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Manifests itself in industry and federal safety standards for most products sold in the U.S.
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Right to be informed
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Marketers have an obligation to give consumers complete and accurate information about products and services. This right also applies to the solicitation of personal information over the Internet and its subsequent use by marketers.
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Right to choose
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Not limiting the number of new products available to customers
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Right to be heard
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Consumers should have access to public-policy makers regarding complaints about products and services. (Do Not Call Registry)
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Two most common kinds of unethical behavior
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- Economic espionage - Bribery
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Economic espionage
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The clandestine collection of trade secrets or proprietary information about a company's competitors. This practice is illegal and unethical and carries serious criminal penalties for the offending individual or business. Espionage activities include illegal trespassing, theft, fraud, misrepresentation, wiretapping, the search of a competitor's trash, and violations of written and implicit employment agreements with noncompete clauses. Most prevalent in high-technology industries.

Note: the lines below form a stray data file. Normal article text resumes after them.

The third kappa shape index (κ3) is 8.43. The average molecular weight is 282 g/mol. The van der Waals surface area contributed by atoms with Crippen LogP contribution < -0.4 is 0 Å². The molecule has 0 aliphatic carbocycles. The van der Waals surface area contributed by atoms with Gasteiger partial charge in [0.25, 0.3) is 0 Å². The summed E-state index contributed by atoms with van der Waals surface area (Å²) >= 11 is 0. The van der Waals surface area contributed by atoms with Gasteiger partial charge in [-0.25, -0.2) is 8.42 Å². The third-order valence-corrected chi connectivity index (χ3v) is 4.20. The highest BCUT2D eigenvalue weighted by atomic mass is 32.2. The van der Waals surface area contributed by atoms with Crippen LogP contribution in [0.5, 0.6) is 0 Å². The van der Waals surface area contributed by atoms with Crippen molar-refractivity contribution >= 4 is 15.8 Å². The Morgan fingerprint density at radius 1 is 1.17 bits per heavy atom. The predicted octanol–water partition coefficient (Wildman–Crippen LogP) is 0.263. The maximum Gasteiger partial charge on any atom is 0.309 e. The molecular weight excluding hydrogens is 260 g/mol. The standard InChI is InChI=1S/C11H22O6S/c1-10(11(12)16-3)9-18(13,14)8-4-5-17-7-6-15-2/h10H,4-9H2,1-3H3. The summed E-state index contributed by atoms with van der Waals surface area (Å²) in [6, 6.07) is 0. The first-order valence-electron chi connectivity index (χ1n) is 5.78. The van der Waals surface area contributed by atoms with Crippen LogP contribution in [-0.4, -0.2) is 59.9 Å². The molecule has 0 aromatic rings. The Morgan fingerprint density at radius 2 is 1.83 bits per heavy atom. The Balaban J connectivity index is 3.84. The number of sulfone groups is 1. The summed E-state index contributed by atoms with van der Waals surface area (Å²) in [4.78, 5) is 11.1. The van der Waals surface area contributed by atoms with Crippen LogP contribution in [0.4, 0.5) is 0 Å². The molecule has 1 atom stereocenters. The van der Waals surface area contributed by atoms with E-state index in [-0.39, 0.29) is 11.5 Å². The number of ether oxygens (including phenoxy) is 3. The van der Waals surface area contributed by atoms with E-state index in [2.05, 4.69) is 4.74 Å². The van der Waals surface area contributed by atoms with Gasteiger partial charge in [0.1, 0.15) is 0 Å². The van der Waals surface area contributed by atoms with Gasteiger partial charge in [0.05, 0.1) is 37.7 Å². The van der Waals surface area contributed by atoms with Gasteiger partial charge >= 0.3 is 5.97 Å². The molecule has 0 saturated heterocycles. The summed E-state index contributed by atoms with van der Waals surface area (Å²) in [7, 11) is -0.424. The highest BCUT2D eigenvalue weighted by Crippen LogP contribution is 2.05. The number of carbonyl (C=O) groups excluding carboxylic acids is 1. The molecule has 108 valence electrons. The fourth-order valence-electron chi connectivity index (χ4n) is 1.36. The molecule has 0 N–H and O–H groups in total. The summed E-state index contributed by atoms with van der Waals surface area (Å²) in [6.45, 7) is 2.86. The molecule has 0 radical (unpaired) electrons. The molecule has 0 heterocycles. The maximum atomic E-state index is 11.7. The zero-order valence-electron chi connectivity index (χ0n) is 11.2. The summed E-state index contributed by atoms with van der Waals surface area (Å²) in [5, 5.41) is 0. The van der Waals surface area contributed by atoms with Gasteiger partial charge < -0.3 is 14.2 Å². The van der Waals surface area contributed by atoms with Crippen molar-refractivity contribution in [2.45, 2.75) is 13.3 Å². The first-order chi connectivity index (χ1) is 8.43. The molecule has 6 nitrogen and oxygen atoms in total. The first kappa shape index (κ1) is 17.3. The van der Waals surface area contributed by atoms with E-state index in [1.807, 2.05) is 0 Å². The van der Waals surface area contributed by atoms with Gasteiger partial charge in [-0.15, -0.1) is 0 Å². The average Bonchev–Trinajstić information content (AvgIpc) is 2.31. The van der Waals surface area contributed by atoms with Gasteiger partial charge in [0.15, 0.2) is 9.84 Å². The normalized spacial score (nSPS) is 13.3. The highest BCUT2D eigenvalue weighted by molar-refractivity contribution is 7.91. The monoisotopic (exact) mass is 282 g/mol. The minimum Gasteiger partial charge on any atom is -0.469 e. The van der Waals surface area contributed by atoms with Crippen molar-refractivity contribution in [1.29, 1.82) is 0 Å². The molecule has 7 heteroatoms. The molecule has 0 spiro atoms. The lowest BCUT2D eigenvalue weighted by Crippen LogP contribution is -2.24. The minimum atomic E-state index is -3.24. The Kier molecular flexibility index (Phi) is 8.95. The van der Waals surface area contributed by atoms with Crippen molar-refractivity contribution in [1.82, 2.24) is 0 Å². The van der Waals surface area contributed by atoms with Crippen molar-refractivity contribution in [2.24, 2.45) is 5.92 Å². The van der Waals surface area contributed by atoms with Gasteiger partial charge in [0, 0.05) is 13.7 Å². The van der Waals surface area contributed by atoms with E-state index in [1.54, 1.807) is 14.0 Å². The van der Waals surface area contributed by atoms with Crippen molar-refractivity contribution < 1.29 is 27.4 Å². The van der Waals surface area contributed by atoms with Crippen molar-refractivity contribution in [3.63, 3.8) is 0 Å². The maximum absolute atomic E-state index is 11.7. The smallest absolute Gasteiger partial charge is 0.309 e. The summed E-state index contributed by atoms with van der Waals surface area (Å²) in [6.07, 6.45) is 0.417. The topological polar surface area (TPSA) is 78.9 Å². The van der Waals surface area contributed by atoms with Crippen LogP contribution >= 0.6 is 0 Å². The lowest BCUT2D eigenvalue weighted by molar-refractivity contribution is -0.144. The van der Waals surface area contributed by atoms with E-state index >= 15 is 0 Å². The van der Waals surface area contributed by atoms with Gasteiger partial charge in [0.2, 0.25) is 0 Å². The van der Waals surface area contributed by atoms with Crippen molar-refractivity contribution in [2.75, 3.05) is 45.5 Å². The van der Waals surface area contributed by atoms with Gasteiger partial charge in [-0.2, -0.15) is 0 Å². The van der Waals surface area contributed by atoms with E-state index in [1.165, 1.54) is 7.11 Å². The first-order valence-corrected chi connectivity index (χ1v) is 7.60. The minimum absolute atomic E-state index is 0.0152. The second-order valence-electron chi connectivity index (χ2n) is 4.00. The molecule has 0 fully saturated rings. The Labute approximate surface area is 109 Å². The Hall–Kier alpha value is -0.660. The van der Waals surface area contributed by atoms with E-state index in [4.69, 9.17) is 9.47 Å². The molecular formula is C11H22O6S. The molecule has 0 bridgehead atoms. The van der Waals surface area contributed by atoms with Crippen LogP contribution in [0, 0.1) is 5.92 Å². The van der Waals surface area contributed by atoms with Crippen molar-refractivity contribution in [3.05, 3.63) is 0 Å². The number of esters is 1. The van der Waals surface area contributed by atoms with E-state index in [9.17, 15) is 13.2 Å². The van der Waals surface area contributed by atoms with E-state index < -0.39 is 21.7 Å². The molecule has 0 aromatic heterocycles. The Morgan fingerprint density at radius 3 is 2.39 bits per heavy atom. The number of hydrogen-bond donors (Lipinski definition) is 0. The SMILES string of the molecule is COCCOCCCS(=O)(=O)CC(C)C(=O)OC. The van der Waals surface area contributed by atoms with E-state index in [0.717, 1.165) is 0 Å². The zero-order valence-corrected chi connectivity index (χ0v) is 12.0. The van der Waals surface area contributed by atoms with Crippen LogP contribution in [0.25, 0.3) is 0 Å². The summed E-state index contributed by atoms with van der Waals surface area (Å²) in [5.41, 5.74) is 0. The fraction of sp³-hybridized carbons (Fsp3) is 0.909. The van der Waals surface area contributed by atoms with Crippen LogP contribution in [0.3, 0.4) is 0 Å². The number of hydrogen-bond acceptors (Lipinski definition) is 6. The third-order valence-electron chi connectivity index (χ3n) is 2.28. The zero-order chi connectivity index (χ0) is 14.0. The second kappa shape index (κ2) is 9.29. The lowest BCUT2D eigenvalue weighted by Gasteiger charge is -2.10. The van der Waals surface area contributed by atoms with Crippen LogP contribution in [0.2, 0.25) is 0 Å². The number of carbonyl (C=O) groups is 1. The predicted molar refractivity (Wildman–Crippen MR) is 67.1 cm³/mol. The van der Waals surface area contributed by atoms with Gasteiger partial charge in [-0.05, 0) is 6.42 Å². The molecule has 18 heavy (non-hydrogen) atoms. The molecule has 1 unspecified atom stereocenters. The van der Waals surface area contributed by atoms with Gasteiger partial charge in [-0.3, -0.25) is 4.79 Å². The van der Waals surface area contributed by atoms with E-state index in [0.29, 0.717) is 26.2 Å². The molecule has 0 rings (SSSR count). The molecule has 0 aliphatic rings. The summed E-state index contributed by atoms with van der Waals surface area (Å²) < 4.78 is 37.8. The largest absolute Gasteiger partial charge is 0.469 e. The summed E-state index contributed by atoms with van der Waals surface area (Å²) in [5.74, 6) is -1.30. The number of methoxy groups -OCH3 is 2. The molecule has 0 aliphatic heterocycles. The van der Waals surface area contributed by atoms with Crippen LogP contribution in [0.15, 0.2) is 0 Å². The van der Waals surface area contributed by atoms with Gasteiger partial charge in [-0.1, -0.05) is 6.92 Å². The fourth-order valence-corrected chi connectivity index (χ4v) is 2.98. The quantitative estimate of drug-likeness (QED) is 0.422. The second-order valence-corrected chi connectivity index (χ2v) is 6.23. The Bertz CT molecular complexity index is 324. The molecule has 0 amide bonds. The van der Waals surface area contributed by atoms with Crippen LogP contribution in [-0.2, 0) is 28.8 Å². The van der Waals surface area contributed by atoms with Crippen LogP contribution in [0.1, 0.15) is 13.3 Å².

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Bribery is more common in __________ and ________ marketing than _________ marketing.
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business-to-business and government marketing than consumer marketing
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Bribery is most evident in industries _____________ and in countries ___________
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experiencing intense competition, in the earlier stages of economic development
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Corporate culture
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The set of values, ideas, and attitudes that is learned and shared among the members of an organization
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Code of ethics
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A formal statement of ethical principles and rules of conduct. It is estimated that 86 percent of U.S. companies have some sort of ethics code and one of every four large companies has corporate ethics officers. Ethics codes typically address contributions to government officials and political parties, customer and supplier relations, conflicts of interest, and accurate recordkeeping.
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______________ are major reasons for the violation of ethics codes
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- Lack of specificity - Perceived behavior of top management and co-workers
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Whistle-blowers
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Employees who report unethical or illegal actions of their employers.
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Two prominent personal moral philosophies
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- Moral idealism - Utilitarianism
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Moral idealism
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A personal moral philosophy that considers certain individual rights or duties as universal, regardless of the outcome. (Exists in Consumer Bill of Rights and is favored by moral philosophers and consumer interest groups)